baek57
07-27-2008, 09:34 PM
you wont beat tougher opponents no matter what frame you use. the most important thing is to find a racquet you enjoy playing with. since you said you loved it, then this racquet is for you imo.

artdrucker
07-28-2008, 01:46 AM
Exactly. What's your goal? If you're gonna go out once a week and hit nice, lazy rallies or play a couple of easy sets with an obliging partner, then the K90 will work well. Absolutely nothing wrong with that.

If you're 100% obsessed with winning friendly matches and/or jumping into tourneys, then you better be honest with yourself about conditioning. The US K90 is a demanding frame to use for multiple sets of all-out tennis.

That's also an important point. Enjoying and gradually improving my game are my priorities. Competing hard I think will not happen often and will surely not happen soon. So, I am definitely going to try this stick for some long sets and see how my arm feels afterwards.

wetmartini
07-28-2008, 02:54 AM
you could try the asian version which is reasonably lighter - i think 11.3 ounces unstrung. i live in Korea and i've tried both the Asian and U.S. versions of the K90 - they feel very, very similar though the U.S. version definitely felt a bit more stable and had more "plow through." which is not to say that the Asian version did not feel stable or have any plow through. just less in comparision.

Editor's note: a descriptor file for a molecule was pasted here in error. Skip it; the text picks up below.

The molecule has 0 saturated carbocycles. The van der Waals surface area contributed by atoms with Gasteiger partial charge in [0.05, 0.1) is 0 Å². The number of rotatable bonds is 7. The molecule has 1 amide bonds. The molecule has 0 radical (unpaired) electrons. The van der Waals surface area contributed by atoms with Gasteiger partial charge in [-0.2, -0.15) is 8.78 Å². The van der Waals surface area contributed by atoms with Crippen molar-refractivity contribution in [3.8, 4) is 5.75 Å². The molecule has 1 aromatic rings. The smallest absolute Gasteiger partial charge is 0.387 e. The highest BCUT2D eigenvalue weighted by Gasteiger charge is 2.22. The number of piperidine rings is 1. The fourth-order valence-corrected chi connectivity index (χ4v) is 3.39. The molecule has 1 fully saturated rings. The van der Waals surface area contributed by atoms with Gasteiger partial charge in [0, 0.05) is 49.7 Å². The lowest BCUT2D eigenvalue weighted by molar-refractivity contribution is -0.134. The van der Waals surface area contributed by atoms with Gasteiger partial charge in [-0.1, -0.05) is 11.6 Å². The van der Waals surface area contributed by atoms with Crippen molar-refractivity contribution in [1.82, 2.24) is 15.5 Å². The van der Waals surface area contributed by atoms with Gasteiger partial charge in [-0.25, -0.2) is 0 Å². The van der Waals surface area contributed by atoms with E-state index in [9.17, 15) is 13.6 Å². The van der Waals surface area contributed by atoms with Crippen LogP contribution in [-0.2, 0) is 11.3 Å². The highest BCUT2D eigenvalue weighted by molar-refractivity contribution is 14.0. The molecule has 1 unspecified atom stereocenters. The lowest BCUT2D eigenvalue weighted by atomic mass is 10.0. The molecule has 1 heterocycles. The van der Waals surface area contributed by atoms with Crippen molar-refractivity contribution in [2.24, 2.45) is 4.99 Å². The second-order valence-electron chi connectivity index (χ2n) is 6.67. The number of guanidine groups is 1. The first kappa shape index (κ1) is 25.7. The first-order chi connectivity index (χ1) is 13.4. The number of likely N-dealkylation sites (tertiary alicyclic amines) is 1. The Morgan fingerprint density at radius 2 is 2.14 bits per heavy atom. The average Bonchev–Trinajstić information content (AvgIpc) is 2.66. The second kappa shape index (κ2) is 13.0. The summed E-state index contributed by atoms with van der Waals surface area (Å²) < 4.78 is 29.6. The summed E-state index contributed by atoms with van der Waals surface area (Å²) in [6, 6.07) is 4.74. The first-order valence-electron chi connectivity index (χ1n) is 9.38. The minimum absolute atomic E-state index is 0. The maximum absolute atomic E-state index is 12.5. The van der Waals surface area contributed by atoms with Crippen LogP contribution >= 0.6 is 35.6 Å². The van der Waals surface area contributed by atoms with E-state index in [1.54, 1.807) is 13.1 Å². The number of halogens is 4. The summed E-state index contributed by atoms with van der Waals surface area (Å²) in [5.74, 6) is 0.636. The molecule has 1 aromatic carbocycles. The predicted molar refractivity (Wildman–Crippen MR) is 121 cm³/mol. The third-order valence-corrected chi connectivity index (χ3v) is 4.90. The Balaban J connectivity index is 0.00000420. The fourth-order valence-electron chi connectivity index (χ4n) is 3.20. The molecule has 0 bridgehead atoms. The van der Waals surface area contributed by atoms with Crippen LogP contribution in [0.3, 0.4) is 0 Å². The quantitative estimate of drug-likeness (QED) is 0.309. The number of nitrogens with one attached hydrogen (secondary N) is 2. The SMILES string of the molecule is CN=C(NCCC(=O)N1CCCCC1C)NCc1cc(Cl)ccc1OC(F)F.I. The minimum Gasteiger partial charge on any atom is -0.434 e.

Rabbit
07-28-2008, 08:59 AM
If you hit the ball in the middle of the strings on a consistent basis, it really doesn't matter what head size it is.

My personal 6-month experience with the Wilson Tour 90 was that it was too heavy and to evenly balanced for me. I think it's more lumber than the original ProStaff which I can comfortably play with. Further, it is more lumber than a Head Vilas which I also played with not too long ago. Bottom line, while I liked the frame, it just wasn't for me. But then again, that's me, not you. With regard to the objectives of the frame, I think it is a fine frame and made to tolerances as close as any other by any other manufacturer.

I go back and forth on head size. I am a long time C10 user which is 98 square inches. However, I am currently enamored with the Dunlop AG100 which is 90 inches. If you hold them up, there is not much difference in the head size.

I do not find the AG100 to be too taxing. After regionals this year, I decided I need something less demanding than the C10. That frame has turned out to be the AG100 which has a smaller head, but also is lighter static weight and swingweight. It also addresses an area of my game which I found I was being over worked on by with the C10/poly; the serve. So, it looks to be a win/win situation for me.

While these boards are of great help, the final arbitor for any equipment change has to be you...